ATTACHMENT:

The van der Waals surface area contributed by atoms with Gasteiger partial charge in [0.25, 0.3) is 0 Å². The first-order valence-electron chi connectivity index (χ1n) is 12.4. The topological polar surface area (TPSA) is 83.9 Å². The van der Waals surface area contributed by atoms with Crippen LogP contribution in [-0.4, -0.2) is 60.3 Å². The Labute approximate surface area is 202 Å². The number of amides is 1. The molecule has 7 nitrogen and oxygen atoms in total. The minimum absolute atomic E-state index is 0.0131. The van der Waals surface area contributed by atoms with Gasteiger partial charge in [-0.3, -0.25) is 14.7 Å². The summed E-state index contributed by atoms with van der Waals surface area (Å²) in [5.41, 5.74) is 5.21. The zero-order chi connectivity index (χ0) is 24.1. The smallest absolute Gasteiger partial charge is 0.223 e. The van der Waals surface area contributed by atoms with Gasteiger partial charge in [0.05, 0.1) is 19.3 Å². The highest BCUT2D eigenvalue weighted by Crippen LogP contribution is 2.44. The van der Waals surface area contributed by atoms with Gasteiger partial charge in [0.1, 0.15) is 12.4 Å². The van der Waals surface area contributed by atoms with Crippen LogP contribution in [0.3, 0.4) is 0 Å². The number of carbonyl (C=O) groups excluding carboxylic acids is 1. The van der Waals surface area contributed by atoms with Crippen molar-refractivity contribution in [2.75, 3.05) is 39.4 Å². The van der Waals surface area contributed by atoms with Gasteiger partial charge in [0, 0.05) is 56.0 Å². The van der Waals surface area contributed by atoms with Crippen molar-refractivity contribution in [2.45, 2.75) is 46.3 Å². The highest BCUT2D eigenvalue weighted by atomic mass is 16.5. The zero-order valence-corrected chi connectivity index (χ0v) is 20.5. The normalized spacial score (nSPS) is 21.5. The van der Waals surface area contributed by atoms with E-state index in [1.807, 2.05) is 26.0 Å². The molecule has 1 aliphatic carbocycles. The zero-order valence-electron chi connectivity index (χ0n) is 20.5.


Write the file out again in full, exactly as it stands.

The van der Waals surface area contributed by atoms with Gasteiger partial charge in [0.25, 0.3) is 0 Å². The first-order valence-electron chi connectivity index (χ1n) is 12.4. The topological polar surface area (TPSA) is 83.9 Å². The van der Waals surface area contributed by atoms with Crippen LogP contribution in [-0.4, -0.2) is 60.3 Å². The Labute approximate surface area is 202 Å². The number of amides is 1. The molecule has 7 nitrogen and oxygen atoms in total. The minimum absolute atomic E-state index is 0.0131. The van der Waals surface area contributed by atoms with Gasteiger partial charge in [-0.3, -0.25) is 14.7 Å². The summed E-state index contributed by atoms with van der Waals surface area (Å²) in [5.41, 5.74) is 5.21. The zero-order chi connectivity index (χ0) is 24.1. The smallest absolute Gasteiger partial charge is 0.223 e. The van der Waals surface area contributed by atoms with Gasteiger partial charge in [0.05, 0.1) is 19.3 Å². The highest BCUT2D eigenvalue weighted by Crippen LogP contribution is 2.44. The van der Waals surface area contributed by atoms with Gasteiger partial charge in [0.1, 0.15) is 12.4 Å². The van der Waals surface area contributed by atoms with Crippen LogP contribution in [0.3, 0.4) is 0 Å². The number of carbonyl (C=O) groups excluding carboxylic acids is 1. The van der Waals surface area contributed by atoms with Crippen molar-refractivity contribution in [2.75, 3.05) is 39.4 Å². The van der Waals surface area contributed by atoms with Gasteiger partial charge in [0, 0.05) is 56.0 Å². The van der Waals surface area contributed by atoms with Crippen molar-refractivity contribution in [2.45, 2.75) is 46.3 Å². The highest BCUT2D eigenvalue weighted by atomic mass is 16.5. The zero-order valence-corrected chi connectivity index (χ0v) is 20.5. The normalized spacial score (nSPS) is 21.5. The van der Waals surface area contributed by atoms with E-state index in [1.807, 2.05) is 26.0 Å². The molecule has 1 aliphatic carbocycles. The zero-order valence-electron chi connectivity index (χ0n) is 20.5.